Although it’s known that plants can detect and respond to touch, how they relay information from physical contact has been less clear. Janet Braam’s group at Rice University and other labs had previously shown that the expression levels of many genes are upregulated in response to touch and that plants develop stockier builds if they are routinely perturbed. In their latest work, Braam’s team set out to identify how the physical perturbation was translated into growth changes. They found that a plant hormone called jasmonate is essential for the developmental responses to touch in Arabidopsis, and that touch itself, via jasmonate, can boost pest resistance.
Given jasmonate’s already-established roles in responding to light, injury, and pests, the addition of touch “means that what we’re looking at is different ways that signal inputs are being integrated,” says John Turner, a professor at the University of East Anglia, who was not involved in the study.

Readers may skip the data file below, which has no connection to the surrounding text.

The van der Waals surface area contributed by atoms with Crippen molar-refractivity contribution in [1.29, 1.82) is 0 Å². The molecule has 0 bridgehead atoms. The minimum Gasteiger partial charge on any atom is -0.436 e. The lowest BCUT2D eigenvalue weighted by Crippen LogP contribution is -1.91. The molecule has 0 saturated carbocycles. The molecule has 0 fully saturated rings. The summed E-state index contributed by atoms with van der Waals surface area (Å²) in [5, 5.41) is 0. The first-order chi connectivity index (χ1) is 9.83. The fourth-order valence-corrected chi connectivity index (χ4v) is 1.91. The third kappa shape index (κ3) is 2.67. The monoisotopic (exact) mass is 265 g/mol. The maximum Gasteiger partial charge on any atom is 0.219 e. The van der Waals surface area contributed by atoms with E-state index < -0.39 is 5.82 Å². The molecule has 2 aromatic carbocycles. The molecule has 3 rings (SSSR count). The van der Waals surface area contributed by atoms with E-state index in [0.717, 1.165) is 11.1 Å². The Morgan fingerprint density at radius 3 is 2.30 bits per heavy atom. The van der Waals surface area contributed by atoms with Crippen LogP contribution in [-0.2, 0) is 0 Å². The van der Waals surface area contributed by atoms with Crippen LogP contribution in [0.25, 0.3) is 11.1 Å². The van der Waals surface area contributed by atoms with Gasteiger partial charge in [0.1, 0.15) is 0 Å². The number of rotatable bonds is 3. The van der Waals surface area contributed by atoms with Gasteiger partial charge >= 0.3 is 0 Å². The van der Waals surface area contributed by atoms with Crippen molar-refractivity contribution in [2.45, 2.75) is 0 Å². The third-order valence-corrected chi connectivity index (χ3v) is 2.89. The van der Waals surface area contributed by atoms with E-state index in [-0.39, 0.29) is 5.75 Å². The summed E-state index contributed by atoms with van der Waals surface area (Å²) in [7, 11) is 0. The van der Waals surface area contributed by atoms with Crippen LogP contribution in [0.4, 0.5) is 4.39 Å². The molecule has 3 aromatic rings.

A member of Braam’s team recognized that many of the genes upregulated in response to touch are also upregulated after wounding—a response known to be mediated by jasmonate signaling—leading the group to scrutinize the role of the hormone in touch as well. The researchers grew plants that were unable to produce jasmonate. After 4 weeks of gently bending the plants back and forth 10 times, twice a day, the researchers found that plants that didn’t produce jasmonate continued to grow normally, while the plants that produced jasmonate when touched had delayed flowering, shorter flower stems, and smaller leaf clusters. Braam says her group is looking at how these responses might affect crop plants.